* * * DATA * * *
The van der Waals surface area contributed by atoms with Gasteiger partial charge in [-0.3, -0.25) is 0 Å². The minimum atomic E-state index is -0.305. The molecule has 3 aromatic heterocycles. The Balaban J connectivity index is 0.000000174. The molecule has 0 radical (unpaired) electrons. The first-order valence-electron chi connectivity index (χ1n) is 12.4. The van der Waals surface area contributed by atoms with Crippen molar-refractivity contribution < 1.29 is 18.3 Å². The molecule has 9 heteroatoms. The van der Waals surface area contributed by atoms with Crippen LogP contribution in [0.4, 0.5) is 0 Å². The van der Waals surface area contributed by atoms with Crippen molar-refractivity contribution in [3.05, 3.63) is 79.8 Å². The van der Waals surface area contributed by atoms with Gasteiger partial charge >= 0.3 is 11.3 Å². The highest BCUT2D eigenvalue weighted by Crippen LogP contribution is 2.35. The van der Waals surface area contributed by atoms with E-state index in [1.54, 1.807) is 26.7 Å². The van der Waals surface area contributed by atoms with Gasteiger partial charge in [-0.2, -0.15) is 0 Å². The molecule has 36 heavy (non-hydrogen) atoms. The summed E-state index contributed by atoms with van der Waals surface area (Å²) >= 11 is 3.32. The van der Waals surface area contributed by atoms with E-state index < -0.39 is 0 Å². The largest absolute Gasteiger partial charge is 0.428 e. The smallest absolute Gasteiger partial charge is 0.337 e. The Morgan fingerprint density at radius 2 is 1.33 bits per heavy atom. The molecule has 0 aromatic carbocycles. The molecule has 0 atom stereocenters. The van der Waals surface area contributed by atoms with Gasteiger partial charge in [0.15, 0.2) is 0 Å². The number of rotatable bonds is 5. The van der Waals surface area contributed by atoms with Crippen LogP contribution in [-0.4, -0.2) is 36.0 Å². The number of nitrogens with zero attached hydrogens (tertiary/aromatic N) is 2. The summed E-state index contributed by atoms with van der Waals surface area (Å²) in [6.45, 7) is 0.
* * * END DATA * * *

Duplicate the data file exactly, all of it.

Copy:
The van der Waals surface area contributed by atoms with Gasteiger partial charge in [-0.3, -0.25) is 0 Å². The minimum atomic E-state index is -0.305. The molecule has 3 aromatic heterocycles. The Balaban J connectivity index is 0.000000174. The molecule has 0 radical (unpaired) electrons. The first-order valence-electron chi connectivity index (χ1n) is 12.4. The van der Waals surface area contributed by atoms with Crippen molar-refractivity contribution < 1.29 is 18.3 Å². The molecule has 9 heteroatoms. The van der Waals surface area contributed by atoms with Crippen LogP contribution in [0.4, 0.5) is 0 Å². The van der Waals surface area contributed by atoms with Crippen molar-refractivity contribution in [3.05, 3.63) is 79.8 Å². The van der Waals surface area contributed by atoms with Gasteiger partial charge >= 0.3 is 11.3 Å². The highest BCUT2D eigenvalue weighted by Crippen LogP contribution is 2.35. The van der Waals surface area contributed by atoms with E-state index in [1.54, 1.807) is 26.7 Å². The van der Waals surface area contributed by atoms with Gasteiger partial charge in [-0.2, -0.15) is 0 Å². The molecule has 36 heavy (non-hydrogen) atoms. The summed E-state index contributed by atoms with van der Waals surface area (Å²) >= 11 is 3.32. The van der Waals surface area contributed by atoms with E-state index < -0.39 is 0 Å². The largest absolute Gasteiger partial charge is 0.428 e. The smallest absolute Gasteiger partial charge is 0.337 e. The Morgan fingerprint density at radius 2 is 1.33 bits per heavy atom. The molecule has 0 aromatic carbocycles. The molecule has 0 atom stereocenters. The van der Waals surface area contributed by atoms with Gasteiger partial charge in [0.15, 0.2) is 0 Å². The number of rotatable bonds is 5. The van der Waals surface area contributed by atoms with Crippen LogP contribution in [-0.4, -0.2) is 36.0 Å². The number of nitrogens with zero attached hydrogens (tertiary/aromatic N) is 2. The summed E-state index contributed by atoms with van der Waals surface area (Å²) in [6.45, 7) is 0.